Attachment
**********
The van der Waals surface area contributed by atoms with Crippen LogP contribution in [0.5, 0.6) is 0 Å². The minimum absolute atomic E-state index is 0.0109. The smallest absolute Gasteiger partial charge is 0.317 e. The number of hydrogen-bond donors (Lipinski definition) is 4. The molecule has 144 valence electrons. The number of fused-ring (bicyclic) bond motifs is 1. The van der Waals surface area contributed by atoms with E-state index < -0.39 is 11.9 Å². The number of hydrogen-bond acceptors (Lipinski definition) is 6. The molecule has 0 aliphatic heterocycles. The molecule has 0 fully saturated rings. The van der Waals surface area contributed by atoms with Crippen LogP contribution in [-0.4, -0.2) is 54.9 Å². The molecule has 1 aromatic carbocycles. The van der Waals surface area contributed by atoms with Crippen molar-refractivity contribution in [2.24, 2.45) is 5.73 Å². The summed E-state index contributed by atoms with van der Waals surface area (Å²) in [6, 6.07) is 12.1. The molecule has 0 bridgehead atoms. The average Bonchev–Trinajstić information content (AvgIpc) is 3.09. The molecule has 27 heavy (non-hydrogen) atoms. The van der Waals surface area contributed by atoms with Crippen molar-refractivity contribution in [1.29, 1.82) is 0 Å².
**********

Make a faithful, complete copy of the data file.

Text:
The van der Waals surface area contributed by atoms with Crippen LogP contribution in [0.5, 0.6) is 0 Å². The minimum absolute atomic E-state index is 0.0109. The smallest absolute Gasteiger partial charge is 0.317 e. The number of hydrogen-bond donors (Lipinski definition) is 4. The molecule has 144 valence electrons. The number of fused-ring (bicyclic) bond motifs is 1. The van der Waals surface area contributed by atoms with E-state index < -0.39 is 11.9 Å². The number of hydrogen-bond acceptors (Lipinski definition) is 6. The molecule has 0 aliphatic heterocycles. The molecule has 0 fully saturated rings. The van der Waals surface area contributed by atoms with Crippen LogP contribution in [-0.4, -0.2) is 54.9 Å². The molecule has 1 aromatic carbocycles. The van der Waals surface area contributed by atoms with Crippen molar-refractivity contribution in [2.24, 2.45) is 5.73 Å². The summed E-state index contributed by atoms with van der Waals surface area (Å²) in [6, 6.07) is 12.1. The molecule has 0 bridgehead atoms. The average Bonchev–Trinajstić information content (AvgIpc) is 3.09. The molecule has 27 heavy (non-hydrogen) atoms. The van der Waals surface area contributed by atoms with Crippen molar-refractivity contribution in [1.29, 1.82) is 0 Å².